Size of Classes

The average size of classes in the various systems are listed in Column A; the number of pupils allotted to each teacher are listed in Column B.

Type of School
Primary
Secondary Modern
Secondary Grammar
Secondary Technical
Comprehensive
Column A
32.6
28.6
28.4
27.2
28.2
Column B
28.7
20.1
17.9
17.7
18.6

Numbers: Of the 5891 Secondary Schools only 22 schools had in excess of 1500 pupils; 4601 did not exceed 300 pupils.

TABLE 6. Shows the number of children of school-leaving age who stayed on at school beyond their sixteenth birthday between the years 1952-1960.

Year
1952
1953
1954
1955
1956
1957
1958
1959
1960
Modern
0.9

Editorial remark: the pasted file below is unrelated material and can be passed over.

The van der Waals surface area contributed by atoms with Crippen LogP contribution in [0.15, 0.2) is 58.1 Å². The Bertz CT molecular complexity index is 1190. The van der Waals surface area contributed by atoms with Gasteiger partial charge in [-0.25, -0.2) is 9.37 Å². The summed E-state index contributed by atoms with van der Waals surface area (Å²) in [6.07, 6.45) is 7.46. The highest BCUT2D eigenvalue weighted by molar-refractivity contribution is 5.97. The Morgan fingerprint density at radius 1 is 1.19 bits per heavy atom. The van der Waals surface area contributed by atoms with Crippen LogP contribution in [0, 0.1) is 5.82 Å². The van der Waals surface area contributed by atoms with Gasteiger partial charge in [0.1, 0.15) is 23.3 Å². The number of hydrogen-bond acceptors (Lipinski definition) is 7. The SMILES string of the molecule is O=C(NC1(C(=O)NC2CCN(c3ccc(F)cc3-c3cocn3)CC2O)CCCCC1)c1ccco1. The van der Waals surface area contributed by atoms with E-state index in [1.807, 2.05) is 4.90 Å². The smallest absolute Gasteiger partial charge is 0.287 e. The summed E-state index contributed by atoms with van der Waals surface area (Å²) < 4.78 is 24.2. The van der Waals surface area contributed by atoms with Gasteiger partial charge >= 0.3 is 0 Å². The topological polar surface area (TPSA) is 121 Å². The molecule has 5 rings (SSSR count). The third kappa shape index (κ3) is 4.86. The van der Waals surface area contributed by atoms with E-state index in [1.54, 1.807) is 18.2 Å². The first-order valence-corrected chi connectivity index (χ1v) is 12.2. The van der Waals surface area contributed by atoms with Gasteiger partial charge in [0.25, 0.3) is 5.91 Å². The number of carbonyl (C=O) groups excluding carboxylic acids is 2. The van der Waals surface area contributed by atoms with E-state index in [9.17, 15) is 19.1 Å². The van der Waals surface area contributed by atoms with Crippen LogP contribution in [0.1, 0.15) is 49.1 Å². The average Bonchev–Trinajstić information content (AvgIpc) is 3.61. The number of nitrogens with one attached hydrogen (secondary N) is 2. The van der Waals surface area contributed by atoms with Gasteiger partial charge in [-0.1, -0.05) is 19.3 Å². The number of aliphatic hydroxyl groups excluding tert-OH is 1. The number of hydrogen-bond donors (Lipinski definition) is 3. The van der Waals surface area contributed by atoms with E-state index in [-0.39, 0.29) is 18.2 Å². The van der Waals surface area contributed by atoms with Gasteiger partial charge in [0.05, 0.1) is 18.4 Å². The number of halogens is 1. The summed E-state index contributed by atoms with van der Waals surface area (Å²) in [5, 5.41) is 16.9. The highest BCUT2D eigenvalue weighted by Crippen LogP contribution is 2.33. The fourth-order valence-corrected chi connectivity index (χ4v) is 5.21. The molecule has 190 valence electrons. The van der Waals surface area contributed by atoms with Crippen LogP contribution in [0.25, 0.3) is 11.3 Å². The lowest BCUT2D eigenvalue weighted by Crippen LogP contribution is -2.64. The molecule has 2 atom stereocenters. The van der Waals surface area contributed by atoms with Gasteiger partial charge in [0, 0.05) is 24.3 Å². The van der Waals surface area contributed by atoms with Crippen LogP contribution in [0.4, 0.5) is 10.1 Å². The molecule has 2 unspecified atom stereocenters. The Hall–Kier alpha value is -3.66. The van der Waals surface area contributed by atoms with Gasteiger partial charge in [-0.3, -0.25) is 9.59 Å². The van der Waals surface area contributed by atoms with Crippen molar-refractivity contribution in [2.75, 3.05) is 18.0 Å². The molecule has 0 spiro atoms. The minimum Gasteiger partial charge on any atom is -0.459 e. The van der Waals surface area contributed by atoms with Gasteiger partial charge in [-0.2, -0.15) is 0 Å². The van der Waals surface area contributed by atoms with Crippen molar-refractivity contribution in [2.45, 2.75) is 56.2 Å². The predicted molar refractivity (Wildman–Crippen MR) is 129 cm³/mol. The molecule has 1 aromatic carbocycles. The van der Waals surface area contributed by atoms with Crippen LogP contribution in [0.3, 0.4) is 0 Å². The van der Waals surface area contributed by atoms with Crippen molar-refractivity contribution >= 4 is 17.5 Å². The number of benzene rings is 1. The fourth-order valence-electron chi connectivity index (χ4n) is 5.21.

1.1
1.3
1.2
1.6
2.0
2.6
3.3
5.1
Grammar
54.1
56.0
57.5
60.4
65.6
69.0
68.6
69.5
72.7

Note: Slightly more boys than girls stayed on at school after 16.

Cost of Education

For the overall picture, the educational bill in the year 1962/63 totalled £1,198,700 which was 4.8% of the national product, which was gross, before tax - £23,974,000,000. In 1952/53 the bill was very much smaller even having regard to the value of the pound - £436,700; while it also represented a smaller percentage of the gross national product.

The 1962/63 bill includes, of course, all building and teachers' salaries, but excludes meals and milk provisions, pensions and H.M. Inspectorate. Meals and milk accounted for £77,700,000; the cost of school milk alone was £11,949,000 and although many think that this sum should not be spent, the Government which abolished free school milk would incur the wrath of Britain's mothers! The sum of £26,673,000 was spent in the same year on pensions and lump sums on retirement totalled £6,205,000; H.M. Inspectorate, which many boys might consider a luxury in the educational framework in which we are at present interested, cost £3,456,000!!!